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Climate Change and Individual Responsibility: A Reply to Johnson

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  • Marion Hourdequin

Abstract

Can unilateral action be an effective response to global climate change? Baylor Johnson worries that a focus on unilateral action by individuals will detract from efforts to secure collective agreements to address the problem. Although Johnson and I agree that individuals have some obligation to reduce their personal emissions, we differ in the degree to which we see personal reductions as effective in spurring broader change. I argue that 'unilateral reductions' can have communicative value and that they can change the structure of collective action problems, making such problems easier to solve. Since collective action problems are much less tractable where individuals abide by the tenets of traditional game theory and much more tractable where individuals are oriented to cooperate and to trust that others will reciprocate, we need moral norms that promote individual restraint in exploitation of the commons, and we ought ourselves to abide by those norms.

Suggested Citation

  • Marion Hourdequin, 2011. "Climate Change and Individual Responsibility: A Reply to Johnson," Environmental Values, White Horse Press, vol. 20(2), pages 157-162, May.
  • Handle: RePEc:env:journl:ev20:ev2008
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    References listed on IDEAS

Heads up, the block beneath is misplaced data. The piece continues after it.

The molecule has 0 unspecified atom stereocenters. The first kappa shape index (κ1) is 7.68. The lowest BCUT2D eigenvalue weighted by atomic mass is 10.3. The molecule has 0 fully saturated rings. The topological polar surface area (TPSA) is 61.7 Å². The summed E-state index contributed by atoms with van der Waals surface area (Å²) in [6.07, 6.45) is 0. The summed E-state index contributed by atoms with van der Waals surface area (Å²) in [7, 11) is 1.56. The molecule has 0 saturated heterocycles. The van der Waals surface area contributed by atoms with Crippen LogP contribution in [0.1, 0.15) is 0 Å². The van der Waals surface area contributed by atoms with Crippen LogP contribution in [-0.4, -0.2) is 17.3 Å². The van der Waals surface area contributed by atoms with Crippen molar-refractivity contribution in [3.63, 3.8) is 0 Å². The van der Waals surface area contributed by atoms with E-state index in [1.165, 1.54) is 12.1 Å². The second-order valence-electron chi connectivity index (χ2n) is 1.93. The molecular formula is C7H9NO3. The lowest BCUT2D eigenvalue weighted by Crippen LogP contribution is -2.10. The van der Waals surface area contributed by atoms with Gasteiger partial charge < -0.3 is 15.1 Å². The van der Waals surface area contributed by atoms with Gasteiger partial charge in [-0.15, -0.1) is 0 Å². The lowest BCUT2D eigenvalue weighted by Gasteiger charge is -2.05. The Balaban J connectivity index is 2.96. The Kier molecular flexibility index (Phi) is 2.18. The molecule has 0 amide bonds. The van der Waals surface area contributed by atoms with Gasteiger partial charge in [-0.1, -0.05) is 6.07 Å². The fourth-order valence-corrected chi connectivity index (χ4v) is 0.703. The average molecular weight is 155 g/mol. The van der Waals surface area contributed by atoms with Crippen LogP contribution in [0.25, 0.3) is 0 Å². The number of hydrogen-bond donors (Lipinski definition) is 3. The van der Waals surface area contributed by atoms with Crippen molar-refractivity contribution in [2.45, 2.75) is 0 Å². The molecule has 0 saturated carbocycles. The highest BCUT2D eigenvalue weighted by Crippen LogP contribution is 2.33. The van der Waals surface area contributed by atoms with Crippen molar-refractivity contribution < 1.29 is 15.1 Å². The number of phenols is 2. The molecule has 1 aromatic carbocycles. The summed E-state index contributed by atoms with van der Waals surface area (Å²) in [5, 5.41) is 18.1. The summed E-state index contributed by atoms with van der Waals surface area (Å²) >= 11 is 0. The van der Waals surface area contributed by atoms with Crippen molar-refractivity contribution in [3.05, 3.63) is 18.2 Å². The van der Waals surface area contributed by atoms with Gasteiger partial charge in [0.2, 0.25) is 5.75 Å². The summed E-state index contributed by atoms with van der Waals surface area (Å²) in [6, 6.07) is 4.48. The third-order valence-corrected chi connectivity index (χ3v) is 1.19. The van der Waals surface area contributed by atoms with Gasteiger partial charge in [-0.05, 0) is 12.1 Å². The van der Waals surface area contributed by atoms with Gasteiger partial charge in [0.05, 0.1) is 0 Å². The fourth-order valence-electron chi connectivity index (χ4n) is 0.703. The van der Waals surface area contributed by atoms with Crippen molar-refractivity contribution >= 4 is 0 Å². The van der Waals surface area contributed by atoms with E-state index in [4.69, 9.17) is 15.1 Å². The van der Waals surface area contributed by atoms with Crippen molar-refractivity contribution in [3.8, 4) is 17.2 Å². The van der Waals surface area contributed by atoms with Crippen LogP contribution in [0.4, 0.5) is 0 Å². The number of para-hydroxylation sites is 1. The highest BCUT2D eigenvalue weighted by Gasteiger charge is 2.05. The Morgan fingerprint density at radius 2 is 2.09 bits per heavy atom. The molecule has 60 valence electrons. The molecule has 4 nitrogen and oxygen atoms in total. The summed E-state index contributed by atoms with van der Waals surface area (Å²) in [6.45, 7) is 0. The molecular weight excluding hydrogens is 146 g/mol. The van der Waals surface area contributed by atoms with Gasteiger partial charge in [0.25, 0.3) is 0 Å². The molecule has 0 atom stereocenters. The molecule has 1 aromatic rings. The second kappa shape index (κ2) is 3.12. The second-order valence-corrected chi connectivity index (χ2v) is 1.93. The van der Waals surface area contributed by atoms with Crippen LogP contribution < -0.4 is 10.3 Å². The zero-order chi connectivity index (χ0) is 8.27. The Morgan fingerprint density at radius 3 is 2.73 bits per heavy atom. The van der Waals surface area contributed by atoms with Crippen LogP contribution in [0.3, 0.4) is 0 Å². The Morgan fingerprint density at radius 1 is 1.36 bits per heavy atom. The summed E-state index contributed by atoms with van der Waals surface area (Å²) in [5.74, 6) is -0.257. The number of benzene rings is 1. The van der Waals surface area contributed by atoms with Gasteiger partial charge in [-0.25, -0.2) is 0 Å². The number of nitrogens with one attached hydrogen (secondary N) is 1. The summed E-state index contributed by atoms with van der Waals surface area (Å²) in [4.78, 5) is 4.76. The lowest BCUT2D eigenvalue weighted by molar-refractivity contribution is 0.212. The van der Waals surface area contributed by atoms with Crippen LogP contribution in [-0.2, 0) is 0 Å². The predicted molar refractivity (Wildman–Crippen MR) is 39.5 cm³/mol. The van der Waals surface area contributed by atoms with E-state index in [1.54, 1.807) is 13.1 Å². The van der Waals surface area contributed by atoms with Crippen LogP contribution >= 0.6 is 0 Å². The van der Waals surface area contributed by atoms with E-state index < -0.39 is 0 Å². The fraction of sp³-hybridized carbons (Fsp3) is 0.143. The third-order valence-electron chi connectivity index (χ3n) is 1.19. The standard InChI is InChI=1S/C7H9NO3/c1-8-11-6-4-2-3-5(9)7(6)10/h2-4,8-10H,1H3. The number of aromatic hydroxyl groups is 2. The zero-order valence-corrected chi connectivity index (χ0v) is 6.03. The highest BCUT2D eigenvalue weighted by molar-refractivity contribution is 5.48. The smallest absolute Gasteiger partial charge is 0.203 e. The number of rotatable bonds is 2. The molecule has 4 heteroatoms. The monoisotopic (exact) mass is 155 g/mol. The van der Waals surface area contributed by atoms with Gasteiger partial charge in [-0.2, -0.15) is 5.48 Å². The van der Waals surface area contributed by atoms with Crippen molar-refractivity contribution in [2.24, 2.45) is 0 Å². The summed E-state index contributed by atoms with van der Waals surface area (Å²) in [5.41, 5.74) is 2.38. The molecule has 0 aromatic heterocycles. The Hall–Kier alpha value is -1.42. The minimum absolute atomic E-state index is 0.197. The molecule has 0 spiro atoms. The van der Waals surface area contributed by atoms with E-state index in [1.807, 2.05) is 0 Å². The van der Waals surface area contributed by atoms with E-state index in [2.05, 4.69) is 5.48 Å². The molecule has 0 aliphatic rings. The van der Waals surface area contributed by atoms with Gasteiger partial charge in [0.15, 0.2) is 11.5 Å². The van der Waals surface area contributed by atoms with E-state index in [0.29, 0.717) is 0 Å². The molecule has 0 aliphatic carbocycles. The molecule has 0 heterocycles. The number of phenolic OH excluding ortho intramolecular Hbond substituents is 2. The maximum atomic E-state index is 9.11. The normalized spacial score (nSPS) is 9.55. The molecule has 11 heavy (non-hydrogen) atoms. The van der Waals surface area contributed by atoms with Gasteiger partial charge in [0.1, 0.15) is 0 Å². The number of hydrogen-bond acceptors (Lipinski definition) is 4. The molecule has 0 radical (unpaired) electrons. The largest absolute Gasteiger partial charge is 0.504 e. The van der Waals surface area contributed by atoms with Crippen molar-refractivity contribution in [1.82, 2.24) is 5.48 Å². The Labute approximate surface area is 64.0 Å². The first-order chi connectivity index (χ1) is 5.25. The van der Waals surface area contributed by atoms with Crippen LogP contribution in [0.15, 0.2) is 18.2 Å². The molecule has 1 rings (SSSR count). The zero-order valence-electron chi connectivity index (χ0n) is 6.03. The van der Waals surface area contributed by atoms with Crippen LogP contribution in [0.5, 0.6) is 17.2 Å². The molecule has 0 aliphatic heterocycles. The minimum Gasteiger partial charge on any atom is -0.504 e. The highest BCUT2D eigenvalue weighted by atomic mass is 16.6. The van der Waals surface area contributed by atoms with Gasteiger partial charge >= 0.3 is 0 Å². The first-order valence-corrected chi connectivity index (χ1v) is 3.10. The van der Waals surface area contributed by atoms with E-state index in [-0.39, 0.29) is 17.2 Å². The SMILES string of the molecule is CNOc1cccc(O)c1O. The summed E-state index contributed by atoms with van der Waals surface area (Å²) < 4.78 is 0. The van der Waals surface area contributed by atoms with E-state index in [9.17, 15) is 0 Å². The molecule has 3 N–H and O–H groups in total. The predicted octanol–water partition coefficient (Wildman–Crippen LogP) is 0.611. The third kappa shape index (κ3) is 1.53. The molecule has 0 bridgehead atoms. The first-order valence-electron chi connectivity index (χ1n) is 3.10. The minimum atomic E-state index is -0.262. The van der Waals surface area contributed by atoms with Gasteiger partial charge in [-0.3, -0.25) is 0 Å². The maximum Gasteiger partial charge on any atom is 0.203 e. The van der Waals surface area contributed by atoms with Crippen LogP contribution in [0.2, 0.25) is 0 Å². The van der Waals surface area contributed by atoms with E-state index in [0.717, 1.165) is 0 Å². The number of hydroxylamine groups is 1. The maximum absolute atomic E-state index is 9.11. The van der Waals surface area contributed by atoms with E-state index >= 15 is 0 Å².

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    1. Elinor Ostrom, 2010. "Analyzing collective action," Agricultural Economics, International Association of Agricultural Economists, vol. 41(s1), pages 155-166, November.
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    Cited by:

    1. Carol Booth, 2012. "Bystanding and Climate Change," Environmental Values, White Horse Press, vol. 21(4), pages 397-416, November.

    More about this item

    Keywords

    Climate change; collective action; moral obligation; tragedy of the commons; unilateral action;

    JEL classification:

    • D63 - Microeconomics - - Welfare Economics - - - Equity, Justice, Inequality, and Other Normative Criteria and Measurement
    • Q25 - Agricultural and Natural Resource Economics; Environmental and Ecological Economics - - Renewable Resources and Conservation - - - Water

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